Welcome to Underbone Tuner

Underbone tuner is a free online magazine for Underbones, Scooters, Backbones and occasionally we might squeeze in a big bike or two . We have been covering small motorcycles modifying culture for over 8 years already and still counting. We have the latest updates/news on motorcycle racing events from all over the country such as circuit, motocross, flat track, endurance, trail and supermoto. We cover motorshows from all over the country. We cover the latest bike launches and the latest trends in bike modifying culture.

But at the core of Underbone Tuner is the bike modifying / customizing culture. We scour the country for the best motorcycle builders/modifiers. We feature the owners of these amazing bikes and the talented teams and individuals behind these bikes. We give you the story behind those builds and hopefully we inspire others to keep this fascinating culture alive.

This website is dedicated to all motorcycle enthusiasts, this our life, this is our passion, this is who we are. We may be riding different bikes but we share the same fascination and love for motorcycles. We are all brothers in two wheels.

Tuesday, February 3, 2009

Congratulations to Cliffen Lumacao


Congratulations to Underbone Tuner's very own Cliffen Lumacao (Lensman and Writer)
for getting Third Place - Non Student Division in the recently-concluded 7th Nihongo
Speech Contest in Cebu.

Stay tuned for his exclusive reports, articles and interviews with the umbrella girls in the OZR Grand Prix 2009.

Check out his winning speech.

By: Cliffen M. Lumacao






ただ、がいないでったどもたちは いったいどうなるのでしょうか?




はどうなるの? をしませてもいいの?


Sayonara Papa
By: Cliffen M. Lumacao

Nowadays, Filipino fathers are sometimes forced to work abroad.
However it has as many minuses as pluses.

Looking at families without fathers, I thought of it as a disease;
that leaving home to find work elsewhere was part of their role
as providers.

Yet I often asked, “What does it really mean?” Why do they have to
leave the country to find work? Can’t they carve a future for their
family here?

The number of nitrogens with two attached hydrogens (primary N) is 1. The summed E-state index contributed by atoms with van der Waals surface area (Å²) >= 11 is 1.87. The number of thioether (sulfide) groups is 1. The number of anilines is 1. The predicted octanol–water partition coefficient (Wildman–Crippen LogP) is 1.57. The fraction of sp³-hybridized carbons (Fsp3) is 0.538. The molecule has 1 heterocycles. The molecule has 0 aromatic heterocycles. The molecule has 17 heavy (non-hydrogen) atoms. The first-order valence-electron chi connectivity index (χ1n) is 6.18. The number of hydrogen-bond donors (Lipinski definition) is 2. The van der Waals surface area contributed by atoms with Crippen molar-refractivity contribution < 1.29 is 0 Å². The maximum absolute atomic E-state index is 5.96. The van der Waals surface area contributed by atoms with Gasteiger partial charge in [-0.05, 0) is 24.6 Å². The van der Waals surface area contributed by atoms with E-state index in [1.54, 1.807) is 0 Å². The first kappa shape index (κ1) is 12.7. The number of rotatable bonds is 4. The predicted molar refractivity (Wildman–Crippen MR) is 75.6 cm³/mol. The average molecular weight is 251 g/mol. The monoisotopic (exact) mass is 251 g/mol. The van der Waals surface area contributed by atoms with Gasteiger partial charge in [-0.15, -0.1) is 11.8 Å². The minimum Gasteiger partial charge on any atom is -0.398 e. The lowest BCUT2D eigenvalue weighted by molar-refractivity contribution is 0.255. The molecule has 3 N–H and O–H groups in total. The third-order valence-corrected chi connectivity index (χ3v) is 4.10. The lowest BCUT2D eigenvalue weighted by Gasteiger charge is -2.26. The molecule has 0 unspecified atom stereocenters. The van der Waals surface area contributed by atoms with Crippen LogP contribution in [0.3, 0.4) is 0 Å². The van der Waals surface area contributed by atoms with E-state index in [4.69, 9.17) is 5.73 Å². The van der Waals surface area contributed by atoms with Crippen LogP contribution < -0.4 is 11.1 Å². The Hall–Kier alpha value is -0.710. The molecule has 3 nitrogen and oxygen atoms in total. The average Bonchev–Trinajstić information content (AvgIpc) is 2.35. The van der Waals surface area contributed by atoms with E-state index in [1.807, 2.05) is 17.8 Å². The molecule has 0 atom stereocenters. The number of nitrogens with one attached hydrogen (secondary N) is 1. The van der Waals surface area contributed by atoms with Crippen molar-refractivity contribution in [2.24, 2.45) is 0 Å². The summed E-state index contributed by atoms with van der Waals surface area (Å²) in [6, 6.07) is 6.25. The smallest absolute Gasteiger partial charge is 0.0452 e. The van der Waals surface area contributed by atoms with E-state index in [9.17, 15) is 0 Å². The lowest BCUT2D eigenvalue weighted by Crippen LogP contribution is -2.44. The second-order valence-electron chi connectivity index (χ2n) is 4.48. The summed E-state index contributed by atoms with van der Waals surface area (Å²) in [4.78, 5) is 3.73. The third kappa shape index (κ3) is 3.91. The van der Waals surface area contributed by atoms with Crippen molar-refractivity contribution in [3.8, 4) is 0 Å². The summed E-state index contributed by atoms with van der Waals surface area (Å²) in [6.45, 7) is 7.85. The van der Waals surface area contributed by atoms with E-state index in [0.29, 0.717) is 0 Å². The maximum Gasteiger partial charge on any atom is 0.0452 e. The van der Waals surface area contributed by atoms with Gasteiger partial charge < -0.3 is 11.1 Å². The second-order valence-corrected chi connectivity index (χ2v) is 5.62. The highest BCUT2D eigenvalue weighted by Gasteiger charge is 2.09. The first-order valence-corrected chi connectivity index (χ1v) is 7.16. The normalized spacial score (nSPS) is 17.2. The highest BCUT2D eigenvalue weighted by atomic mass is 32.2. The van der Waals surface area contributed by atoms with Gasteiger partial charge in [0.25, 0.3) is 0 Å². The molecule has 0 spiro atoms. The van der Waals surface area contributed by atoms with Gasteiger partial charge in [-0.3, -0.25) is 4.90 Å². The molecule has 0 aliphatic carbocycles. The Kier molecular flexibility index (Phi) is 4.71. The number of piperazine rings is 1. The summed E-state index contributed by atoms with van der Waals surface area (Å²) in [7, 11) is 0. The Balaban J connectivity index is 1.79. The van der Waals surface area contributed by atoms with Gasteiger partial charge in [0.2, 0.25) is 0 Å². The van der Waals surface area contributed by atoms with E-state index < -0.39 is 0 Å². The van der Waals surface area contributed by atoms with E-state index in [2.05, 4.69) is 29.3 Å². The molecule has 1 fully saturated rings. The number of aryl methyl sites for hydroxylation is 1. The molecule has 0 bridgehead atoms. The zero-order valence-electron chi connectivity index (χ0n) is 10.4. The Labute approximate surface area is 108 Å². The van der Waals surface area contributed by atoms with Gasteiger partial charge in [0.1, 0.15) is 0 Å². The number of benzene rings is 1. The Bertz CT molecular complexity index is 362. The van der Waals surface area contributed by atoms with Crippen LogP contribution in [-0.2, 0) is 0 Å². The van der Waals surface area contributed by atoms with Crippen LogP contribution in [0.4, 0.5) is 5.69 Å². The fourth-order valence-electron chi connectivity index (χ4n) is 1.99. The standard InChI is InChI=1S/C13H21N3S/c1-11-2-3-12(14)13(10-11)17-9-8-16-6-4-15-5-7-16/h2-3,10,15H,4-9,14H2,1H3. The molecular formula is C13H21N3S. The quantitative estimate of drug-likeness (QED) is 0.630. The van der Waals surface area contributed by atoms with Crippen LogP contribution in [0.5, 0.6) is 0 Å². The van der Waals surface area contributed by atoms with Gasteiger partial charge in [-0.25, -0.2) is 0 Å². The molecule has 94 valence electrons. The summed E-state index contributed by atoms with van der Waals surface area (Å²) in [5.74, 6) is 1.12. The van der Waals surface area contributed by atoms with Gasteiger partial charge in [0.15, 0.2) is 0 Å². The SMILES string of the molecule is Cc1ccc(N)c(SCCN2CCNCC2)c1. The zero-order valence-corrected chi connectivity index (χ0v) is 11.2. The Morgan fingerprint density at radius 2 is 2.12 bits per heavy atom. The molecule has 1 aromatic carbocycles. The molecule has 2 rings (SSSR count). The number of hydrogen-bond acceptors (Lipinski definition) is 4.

I was 6 years old back then when my father first left us to work abroad.
We were 6 in the family and I was the fourth.
The eldest was 11, and the youngest was only 1 year old.

Thinking how hard it is for us to grow up without a father on sight,
I could not forget how much we cried in each step he took as he walked
away from home carrying his luggage.

The neighborhood was so sad in the days that followed because almost 80% of the
fathers were doing the same thing. After the mining company in our barangay was
shutdown, a lot of individuals were left jobless with a family to feed.

At that young age, my skepticisms stopped by convincing myself that if I grew
up and become the president, I will not allow any father to leave his children
because it is really lonely and sad at home without a father.

But that was just a wish.

Now I am 24 years old but I did not become the president of the country.
Now, I begin to understand why working abroad is becoming an increasing and
unquestionable option.

But I cannot neglect asking myself: What kind of adult will result from children growing up without fathers at home?

As a positive result, we used to be financially stable but somehow we grew up
with more adjustments in the absence of a father.

We even experienced some emotional hardships.

I could not even forget the first time my father came back after a year for
vacation. My two younger sisters did not recognize him, seeing only a stranger
walking inside the house.

“Who is he?” asked the little one.

“Who are you and why does everyone seem so happy to see you?”
the older one asked.

“Don’t you recognize me? I’m your father.”

“Please go away and stop dragging us. You are not our father;
our father is just in the picture.” cried both of them.

It took three days for him to completely win their hearts.

When men migrate, the wives left behind assume more responsibilities
with their dual roles as fathers and mothers.

Looking at the neighbors, children left behind painted a pessimistic perception.

Some children grew up as drug addicts, including my brother.

Some are spending their nights on the streets, some are wasting their times
gambling, while some were juvenile delinquents ending up in jails.

A few ended up as teenage parents.

Some married at an early age.

Many stories, rumors, and speculations circulate about philandering wives,
spendthrift and wayward children.

Working abroad is not good at all, because negative possibilities abound for
the families left behind.

It is said that a father is the foundation of the family.

But how will the children be raised without the foundation?

What kind of adult will result from children who will grow up without a father?

How do children view their father’s departure?

What about the wives left behind?

Fathers of the Philippines, will we just remain this way?

Is this the inevitable fate of the Filipino family?

Thank you very much for listening.



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